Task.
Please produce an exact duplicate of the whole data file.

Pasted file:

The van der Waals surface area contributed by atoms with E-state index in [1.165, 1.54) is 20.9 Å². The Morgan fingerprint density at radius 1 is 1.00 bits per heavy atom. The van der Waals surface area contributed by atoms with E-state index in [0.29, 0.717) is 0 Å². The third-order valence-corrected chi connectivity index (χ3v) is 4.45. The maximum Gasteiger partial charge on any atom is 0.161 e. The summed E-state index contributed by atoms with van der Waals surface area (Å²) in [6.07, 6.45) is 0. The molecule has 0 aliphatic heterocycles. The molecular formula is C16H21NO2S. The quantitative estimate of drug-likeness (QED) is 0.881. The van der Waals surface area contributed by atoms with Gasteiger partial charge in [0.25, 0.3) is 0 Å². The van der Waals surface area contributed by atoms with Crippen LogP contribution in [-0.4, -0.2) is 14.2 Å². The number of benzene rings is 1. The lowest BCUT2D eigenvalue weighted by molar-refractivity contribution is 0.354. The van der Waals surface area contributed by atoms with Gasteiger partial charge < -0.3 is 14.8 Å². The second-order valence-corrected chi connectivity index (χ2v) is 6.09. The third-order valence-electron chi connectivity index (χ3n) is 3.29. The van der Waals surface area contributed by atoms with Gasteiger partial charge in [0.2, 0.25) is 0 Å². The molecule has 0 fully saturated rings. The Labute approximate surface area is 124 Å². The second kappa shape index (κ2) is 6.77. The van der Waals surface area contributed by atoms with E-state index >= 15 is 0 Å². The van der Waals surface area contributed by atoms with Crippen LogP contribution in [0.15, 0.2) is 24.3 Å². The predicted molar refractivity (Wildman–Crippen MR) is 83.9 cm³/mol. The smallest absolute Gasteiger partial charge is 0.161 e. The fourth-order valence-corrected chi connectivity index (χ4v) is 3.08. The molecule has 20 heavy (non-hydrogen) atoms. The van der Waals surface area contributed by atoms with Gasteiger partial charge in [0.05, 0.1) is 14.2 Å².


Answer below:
The van der Waals surface area contributed by atoms with E-state index in [1.165, 1.54) is 20.9 Å². The Morgan fingerprint density at radius 1 is 1.00 bits per heavy atom. The van der Waals surface area contributed by atoms with E-state index in [0.29, 0.717) is 0 Å². The third-order valence-corrected chi connectivity index (χ3v) is 4.45. The maximum Gasteiger partial charge on any atom is 0.161 e. The summed E-state index contributed by atoms with van der Waals surface area (Å²) in [6.07, 6.45) is 0. The molecule has 0 aliphatic heterocycles. The molecular formula is C16H21NO2S. The quantitative estimate of drug-likeness (QED) is 0.881. The van der Waals surface area contributed by atoms with Gasteiger partial charge in [0.25, 0.3) is 0 Å². The van der Waals surface area contributed by atoms with Crippen LogP contribution in [-0.4, -0.2) is 14.2 Å². The number of benzene rings is 1. The lowest BCUT2D eigenvalue weighted by molar-refractivity contribution is 0.354. The van der Waals surface area contributed by atoms with Gasteiger partial charge < -0.3 is 14.8 Å². The second-order valence-corrected chi connectivity index (χ2v) is 6.09. The third-order valence-electron chi connectivity index (χ3n) is 3.29. The van der Waals surface area contributed by atoms with Gasteiger partial charge in [0.2, 0.25) is 0 Å². The molecule has 0 fully saturated rings. The Labute approximate surface area is 124 Å². The second kappa shape index (κ2) is 6.77. The van der Waals surface area contributed by atoms with E-state index >= 15 is 0 Å². The van der Waals surface area contributed by atoms with Crippen LogP contribution in [0.15, 0.2) is 24.3 Å². The predicted molar refractivity (Wildman–Crippen MR) is 83.9 cm³/mol. The smallest absolute Gasteiger partial charge is 0.161 e. The fourth-order valence-corrected chi connectivity index (χ4v) is 3.08. The molecule has 20 heavy (non-hydrogen) atoms. The van der Waals surface area contributed by atoms with Gasteiger partial charge in [0.05, 0.1) is 14.2 Å².